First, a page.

A.Romero's 'Night Of The Living Dead', before taking another turn with
'The Exorcist' in 1973. Out went the cobwebbed castles, bats and
torch-wielding villagers in favour of gory tales based in the modern
world. The old guard of Hammer, Amicus and American International
continued to plug away, however. Having starred in the magnificent
'Theater of Blood' the year before, Price stayed in England for his
Loosely based on the novel 'Deathday' by Angus Hall, the Jim Clark-directed movie cast him as horror movie star Paul Toombes ( great name! ). At a Hollywood bash to celebrate the release of his latest 'Dr.Death' movie, he announces his engagement to the lovely Ellen ( Julie Crosthwait ). Then a seedy producer named Oliver Quayle ( Robert Quarry ) tells him Ellen was once the star of his porn movies. Paul is furious, and after a row, she flees upstairs. A mysterious figure in a cloak enters the room. Some time later, Paul goes looking for her. He finds her sitting before a mirror. When he goes to touch her, her head falls off! Paul is blamed for her death, and sent to an institution. On release years later, he travels to England to star in a television series based on the 'Dr.Death' movies. The killings start up again. First to go is Liz ( Linda Hayden ), an aspiring actress keen to get into Paul's new series. So is he the killer? Or could it be someone else?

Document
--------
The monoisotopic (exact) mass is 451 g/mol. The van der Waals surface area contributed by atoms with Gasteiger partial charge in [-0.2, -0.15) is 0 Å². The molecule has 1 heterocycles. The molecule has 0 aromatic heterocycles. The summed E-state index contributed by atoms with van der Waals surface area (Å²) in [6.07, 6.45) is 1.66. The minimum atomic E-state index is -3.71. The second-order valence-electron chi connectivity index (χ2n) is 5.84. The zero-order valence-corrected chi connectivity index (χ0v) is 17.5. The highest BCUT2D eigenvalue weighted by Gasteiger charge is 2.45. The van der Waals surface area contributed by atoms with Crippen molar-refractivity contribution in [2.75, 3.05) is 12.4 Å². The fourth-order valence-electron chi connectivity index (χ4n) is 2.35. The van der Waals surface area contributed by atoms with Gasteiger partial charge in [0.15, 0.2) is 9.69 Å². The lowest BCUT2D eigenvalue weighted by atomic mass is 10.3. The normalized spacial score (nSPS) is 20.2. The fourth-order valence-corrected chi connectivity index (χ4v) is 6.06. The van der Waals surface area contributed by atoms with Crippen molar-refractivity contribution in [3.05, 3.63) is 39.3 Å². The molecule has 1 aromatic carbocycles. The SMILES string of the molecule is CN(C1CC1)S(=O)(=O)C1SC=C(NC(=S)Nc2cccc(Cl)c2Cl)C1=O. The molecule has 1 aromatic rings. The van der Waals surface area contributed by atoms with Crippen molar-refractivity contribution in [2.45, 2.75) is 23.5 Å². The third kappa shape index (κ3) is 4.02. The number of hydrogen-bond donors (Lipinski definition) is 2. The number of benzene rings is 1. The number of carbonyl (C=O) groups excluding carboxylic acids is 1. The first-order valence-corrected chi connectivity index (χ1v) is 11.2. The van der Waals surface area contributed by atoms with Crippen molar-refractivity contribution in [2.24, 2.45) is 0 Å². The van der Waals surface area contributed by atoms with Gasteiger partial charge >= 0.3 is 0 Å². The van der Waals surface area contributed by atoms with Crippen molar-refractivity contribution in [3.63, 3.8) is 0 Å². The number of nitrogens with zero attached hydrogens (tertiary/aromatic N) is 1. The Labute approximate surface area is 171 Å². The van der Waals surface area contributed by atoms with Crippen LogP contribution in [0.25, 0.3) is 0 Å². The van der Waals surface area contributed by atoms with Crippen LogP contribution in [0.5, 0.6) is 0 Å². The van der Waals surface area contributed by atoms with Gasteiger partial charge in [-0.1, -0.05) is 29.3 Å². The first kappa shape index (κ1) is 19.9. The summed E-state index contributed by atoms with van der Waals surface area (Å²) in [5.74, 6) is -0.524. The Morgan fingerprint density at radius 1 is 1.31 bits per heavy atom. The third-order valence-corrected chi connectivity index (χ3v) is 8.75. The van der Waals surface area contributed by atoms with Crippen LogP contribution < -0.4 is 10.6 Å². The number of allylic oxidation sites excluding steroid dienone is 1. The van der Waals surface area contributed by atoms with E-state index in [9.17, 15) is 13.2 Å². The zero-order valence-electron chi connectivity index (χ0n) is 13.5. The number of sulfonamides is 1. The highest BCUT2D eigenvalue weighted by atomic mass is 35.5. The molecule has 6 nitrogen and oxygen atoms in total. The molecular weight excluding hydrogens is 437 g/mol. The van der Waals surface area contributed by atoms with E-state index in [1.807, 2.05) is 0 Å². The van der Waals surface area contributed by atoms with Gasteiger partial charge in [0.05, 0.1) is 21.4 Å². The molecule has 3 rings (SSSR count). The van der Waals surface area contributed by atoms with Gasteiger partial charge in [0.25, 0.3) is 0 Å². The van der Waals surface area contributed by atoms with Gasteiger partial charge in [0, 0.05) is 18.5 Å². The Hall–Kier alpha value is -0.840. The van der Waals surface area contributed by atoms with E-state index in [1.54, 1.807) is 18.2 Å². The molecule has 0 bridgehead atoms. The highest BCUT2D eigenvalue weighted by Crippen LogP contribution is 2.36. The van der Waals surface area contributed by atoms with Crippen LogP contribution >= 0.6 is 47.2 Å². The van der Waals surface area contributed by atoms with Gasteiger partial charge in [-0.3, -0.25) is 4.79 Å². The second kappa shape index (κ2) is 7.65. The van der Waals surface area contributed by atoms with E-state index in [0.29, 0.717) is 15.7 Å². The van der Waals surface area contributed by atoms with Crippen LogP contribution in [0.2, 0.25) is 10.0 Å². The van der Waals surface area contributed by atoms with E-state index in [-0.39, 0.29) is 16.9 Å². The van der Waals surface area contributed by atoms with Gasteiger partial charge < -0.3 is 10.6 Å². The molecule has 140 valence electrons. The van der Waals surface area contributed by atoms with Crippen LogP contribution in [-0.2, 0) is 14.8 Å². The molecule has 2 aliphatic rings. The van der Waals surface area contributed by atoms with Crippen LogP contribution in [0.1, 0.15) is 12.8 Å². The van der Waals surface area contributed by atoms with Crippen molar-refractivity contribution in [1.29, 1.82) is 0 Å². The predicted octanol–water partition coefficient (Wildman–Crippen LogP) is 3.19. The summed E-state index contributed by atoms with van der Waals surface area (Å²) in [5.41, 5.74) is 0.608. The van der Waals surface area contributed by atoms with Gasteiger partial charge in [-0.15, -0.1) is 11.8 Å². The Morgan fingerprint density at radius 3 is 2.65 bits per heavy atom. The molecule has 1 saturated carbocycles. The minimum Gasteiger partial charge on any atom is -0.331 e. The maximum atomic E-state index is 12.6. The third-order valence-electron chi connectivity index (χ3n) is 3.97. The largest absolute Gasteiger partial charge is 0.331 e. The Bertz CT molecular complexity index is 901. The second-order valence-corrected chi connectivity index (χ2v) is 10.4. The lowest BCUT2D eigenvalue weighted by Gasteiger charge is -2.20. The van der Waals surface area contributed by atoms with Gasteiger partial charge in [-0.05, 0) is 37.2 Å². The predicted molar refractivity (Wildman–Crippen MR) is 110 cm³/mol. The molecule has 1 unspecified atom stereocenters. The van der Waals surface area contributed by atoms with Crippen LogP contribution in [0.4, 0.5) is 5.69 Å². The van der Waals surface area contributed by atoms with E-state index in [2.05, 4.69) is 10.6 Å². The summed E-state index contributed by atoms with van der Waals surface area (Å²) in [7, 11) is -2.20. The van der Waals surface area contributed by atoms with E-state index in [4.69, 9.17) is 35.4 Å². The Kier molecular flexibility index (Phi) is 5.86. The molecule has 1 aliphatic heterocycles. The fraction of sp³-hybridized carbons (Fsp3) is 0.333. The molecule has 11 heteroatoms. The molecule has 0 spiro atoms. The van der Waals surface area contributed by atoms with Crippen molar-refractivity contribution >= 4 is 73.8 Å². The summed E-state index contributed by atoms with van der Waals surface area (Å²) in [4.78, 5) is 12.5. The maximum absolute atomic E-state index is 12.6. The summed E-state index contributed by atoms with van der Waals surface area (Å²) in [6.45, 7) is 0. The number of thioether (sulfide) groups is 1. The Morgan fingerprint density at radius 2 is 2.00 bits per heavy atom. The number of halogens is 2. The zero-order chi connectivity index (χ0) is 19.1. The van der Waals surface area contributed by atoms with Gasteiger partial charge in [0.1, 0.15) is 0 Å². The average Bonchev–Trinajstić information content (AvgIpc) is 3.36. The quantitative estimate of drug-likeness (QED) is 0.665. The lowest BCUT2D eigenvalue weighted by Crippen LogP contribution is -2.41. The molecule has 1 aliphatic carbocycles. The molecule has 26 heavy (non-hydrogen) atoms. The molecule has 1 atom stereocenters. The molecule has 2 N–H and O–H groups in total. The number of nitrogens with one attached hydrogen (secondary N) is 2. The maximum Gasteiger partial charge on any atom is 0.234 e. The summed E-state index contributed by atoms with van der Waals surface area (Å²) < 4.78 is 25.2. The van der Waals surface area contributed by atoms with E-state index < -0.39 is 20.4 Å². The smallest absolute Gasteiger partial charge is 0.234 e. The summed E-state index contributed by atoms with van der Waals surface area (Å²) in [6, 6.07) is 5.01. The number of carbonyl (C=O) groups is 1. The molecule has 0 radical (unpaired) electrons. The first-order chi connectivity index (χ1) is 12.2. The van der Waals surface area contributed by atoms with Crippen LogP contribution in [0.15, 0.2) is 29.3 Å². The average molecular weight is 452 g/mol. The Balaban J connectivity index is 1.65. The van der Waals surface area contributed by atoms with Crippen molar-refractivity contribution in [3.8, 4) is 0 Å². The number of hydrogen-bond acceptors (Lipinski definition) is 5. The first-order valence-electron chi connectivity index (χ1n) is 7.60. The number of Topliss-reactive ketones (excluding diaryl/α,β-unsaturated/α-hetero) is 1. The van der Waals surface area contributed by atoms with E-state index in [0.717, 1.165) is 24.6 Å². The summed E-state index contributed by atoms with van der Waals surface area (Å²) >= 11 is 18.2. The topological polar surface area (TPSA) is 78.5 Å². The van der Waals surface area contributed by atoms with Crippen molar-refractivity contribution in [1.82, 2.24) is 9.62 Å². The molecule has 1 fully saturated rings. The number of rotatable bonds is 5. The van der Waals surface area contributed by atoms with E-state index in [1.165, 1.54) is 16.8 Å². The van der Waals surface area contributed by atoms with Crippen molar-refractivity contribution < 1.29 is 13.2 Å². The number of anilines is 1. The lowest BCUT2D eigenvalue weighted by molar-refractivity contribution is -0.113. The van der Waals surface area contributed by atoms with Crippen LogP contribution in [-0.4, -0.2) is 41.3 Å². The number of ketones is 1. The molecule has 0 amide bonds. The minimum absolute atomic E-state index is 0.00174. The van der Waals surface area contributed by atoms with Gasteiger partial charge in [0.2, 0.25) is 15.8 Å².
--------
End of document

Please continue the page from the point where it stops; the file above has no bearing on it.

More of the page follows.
Similar to William Castle's 'Strait-Jacket' ( 1964 ), at no time does this come anywhere near the quality of 'Theater Of Blood'. In fact its a lot less gruesome than your average 'Hammer House Of Horror' episode, but worth watching because of Mad Vince and the great Peter Cushing as screenwriter 'Herbert Flay' with Adriennce Corri as his insane, spider-loving wife. Natasha Pyne was known for her role in the Patrick Cargill sitcom 'Father Dear Father'. Michael Parkinson puts in an appearance as a television interviewer ( which probably served him in good stead for his later skirmishes with Emu and Meg Ryan! ). Robert Quarry was 'Count Yorga' in two A.I.P. movies. Rather interestingly, Basil Rathbone and Boris Karloff are credited even though the former died in 1966 and the latter in 1968. Toombes' career is illustrated using clips from old Price movies such as 'The Haunted Palace' and 'Tales Of Terror'.
The final twist is not particularly surprising. To tie-in with this movie's release, B.B.C.-1 ran a season of Price movies late on Friday nights, mostly drawn from Roger Corman's adaptations of Edgar Allan Poe. Cushing and Price would later reunite - with Christopher Lee - in 1983 for Pete Walker's 'Night Of The Long Shadows'.
*** This review may contain spoilers ***
Madhouse starts 12 years ago at a New Years Eve party being held by
famous actor Paul Toombes (Vincent Price) best know for playing the
character Dr. Death in a series of horror films to promote his new film
& announce his engagement to Ellen (Julie Crosthwaite). However slimy
porn producer Oliver Quayle (Robert Quarry) lets on that Ellen used to
star in porn films, something which rather distresses Toombes. Later on
& alone in her room Ellen is attacked & decapitated, Toombes has a
nervous breakdown & gives up his role as Dr. Death as Ellen's murder
remains unsolved. Jump to 'Present Day London' & Toombes is persuaded
by his close friend Herbert Flay (Peter Cushing) to come out of
retirement & play Dr. Death again for a TV series to be produced by
Quayle, Toombes begins filming the series but soon cast, crew & various
pretty women start turning up dead & Toombes is the prime suspect...